(Host) The state wants to hear from the public on how best to control lamprey that are blamed for killing fish in Lake Champlain.
For years, the parasitic lamprey were thought to be an invasive species. Studies now show they are native to the lake. Still, fisheries managers say they are a nuisance, and they want to kill as many as possible.
VPR’s John Dillon reports:
(Dillon) Lamprey spawn in rivers and a chemical pesticide is used to kill their larvae in the streams. In the lake, lamprey attach to trout and suck out their blood.
The state is reconsidering how much pesticide to use. In announcing the decision, Natural Resources Secretary George Crombie called the lamprey "an invasive nuisance" that needs to be controlled.
But while lamprey may be a nuisance, they are not invasive, according to scientific studies. The research looked at DNA evidence that shows the lamprey became landlocked in Lake Champlain when glaciers retreated about 11-thousand years ago. A book on Vermont fishes published last year by the state also describes the lamprey as native to the lake.
Mike Winslow is a scientist with the Lake Champlain Committee.
He says it makes a difference whether lamprey are an invasive species – or native Vermonters that have lived for millennia in the big lake.
(Winslow) If it’s a non-native species then you pretty much would just as soon see them eradicated. If it’s a native species, you can still say the population is too high, and your management goals are somewhat different.
(Dillon) So Winslow says the state should try to control lamprey, not kill them off completely.
That’s not the opinion of many anglers on Lake Champlain. Steve McLeod is with the Vermont Traditions Coalition, which represents fishermen, hunters and trappers. McLeod says it doesn’t matter whether the lamprey evolved here.
(McLeod) Nah, it’s completely irrelevant. Vermonters are going to have to make a choice – and the Douglas Administration has to make a choice. Do we want a lake full of blood sucking parasites, or do we want a lake full of trout and salmon?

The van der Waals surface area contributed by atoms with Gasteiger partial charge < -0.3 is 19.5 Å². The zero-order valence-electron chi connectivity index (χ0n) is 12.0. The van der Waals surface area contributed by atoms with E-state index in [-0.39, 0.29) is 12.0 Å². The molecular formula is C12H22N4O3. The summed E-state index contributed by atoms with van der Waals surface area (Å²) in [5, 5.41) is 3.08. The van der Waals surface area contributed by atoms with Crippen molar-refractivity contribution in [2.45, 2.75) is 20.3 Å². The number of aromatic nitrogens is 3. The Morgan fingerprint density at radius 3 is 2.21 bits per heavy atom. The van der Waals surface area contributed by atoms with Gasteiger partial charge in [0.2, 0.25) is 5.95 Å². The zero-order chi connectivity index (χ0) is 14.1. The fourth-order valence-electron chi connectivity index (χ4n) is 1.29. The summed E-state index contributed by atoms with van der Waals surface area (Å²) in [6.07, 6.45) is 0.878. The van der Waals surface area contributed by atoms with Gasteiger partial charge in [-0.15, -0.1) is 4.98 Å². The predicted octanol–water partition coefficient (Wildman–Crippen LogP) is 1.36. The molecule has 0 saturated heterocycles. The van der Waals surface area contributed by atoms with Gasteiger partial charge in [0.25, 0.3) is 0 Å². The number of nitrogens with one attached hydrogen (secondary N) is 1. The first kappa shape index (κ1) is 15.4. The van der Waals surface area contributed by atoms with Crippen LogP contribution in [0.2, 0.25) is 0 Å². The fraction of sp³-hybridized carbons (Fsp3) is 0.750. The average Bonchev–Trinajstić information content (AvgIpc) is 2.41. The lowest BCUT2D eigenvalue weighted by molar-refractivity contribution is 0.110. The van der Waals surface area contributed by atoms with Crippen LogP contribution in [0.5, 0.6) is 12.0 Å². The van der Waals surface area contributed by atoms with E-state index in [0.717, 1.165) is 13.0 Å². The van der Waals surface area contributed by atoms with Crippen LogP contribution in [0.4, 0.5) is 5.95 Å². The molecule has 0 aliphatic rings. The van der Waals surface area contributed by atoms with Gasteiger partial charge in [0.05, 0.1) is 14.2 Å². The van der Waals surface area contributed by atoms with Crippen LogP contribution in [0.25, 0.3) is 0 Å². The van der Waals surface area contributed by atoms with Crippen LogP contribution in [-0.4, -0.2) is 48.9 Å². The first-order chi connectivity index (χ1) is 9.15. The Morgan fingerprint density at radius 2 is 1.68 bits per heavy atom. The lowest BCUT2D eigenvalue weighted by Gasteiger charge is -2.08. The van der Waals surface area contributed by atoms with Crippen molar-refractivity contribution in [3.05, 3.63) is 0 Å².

(Dillon) McLeod’s organization — and some fisheries biologists – complained that the level of pesticide that the state initially approved was too low to do the job.
So the Agency of Natural Resources re-opened the permit, and is seeking public comment. Laura Pelosi is director of policy research and planning.
(Pelosi) We’re going to go through this process. It’s significant. It’s important, and we’re going to do what we can to get it right.
(Dillon) The permits the state issued the first time would have allowed levels at 1-point-1 times the minimum lethal dose. Pelosi says officials now want to consider evidence that suggests that past treatments at that lower level may have not been effective.
(Pelosi) So we are taking a look at the data that has now been provided by the U-S Fish and Wildlife Service and the New York Department of Environmental Conservation. And we’re going to put that out for public comment…
(Dillon) The Poultney River contains a number of rare or endangered species that could be harmed by the chemical. And Mike Winslow of the Lake Champlain Committee questions if the state can legally increase the pesticide dose much above what it approved initially.
He says scientists haven’t really pinned down the reason why the lamprey are so out of balance in the lake.
But there are theories. One is that the original trout species that evolved along with the lamprey were wiped out a century ago by dams and over-fishing. And Winslow says humans may have made life easier for lamprey.
(Winslow) The substrate of a lot of these rivers could well have changed over time. We’ve dumped an awful lot of sediment into the rivers that’s moved downstream. And that sediment could provide ideal habitat for the developing lamprey.
(Dillon) The predators that used to eat lamprey – like eels and lake sturgeon – have also been virtually eliminated from the lake.
For VPR News, I’m John Dillon in Montpelier.